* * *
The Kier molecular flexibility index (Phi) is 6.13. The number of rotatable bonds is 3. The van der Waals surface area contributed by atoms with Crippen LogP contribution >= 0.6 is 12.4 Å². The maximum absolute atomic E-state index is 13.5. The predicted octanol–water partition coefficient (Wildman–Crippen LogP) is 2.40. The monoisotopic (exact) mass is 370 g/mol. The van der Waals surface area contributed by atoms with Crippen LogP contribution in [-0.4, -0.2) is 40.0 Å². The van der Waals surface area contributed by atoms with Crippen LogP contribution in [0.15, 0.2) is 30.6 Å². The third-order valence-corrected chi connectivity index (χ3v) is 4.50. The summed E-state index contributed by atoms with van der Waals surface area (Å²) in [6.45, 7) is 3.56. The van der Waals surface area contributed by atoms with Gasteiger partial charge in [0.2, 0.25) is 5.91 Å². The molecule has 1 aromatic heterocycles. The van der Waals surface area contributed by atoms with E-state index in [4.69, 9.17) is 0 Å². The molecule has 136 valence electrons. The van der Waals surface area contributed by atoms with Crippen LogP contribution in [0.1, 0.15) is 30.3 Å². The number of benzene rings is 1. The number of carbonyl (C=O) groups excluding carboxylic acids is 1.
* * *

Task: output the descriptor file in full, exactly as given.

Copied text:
The Kier molecular flexibility index (Phi) is 6.13. The number of rotatable bonds is 3. The van der Waals surface area contributed by atoms with Crippen LogP contribution >= 0.6 is 12.4 Å². The maximum absolute atomic E-state index is 13.5. The predicted octanol–water partition coefficient (Wildman–Crippen LogP) is 2.40. The monoisotopic (exact) mass is 370 g/mol. The van der Waals surface area contributed by atoms with Crippen LogP contribution in [-0.4, -0.2) is 40.0 Å². The van der Waals surface area contributed by atoms with Crippen LogP contribution in [0.15, 0.2) is 30.6 Å². The third-order valence-corrected chi connectivity index (χ3v) is 4.50. The summed E-state index contributed by atoms with van der Waals surface area (Å²) in [6.45, 7) is 3.56. The van der Waals surface area contributed by atoms with Gasteiger partial charge in [0.2, 0.25) is 5.91 Å². The molecule has 1 aromatic heterocycles. The van der Waals surface area contributed by atoms with E-state index in [4.69, 9.17) is 0 Å². The molecule has 136 valence electrons. The van der Waals surface area contributed by atoms with Crippen LogP contribution in [0.1, 0.15) is 30.3 Å². The number of benzene rings is 1. The number of carbonyl (C=O) groups excluding carboxylic acids is 1.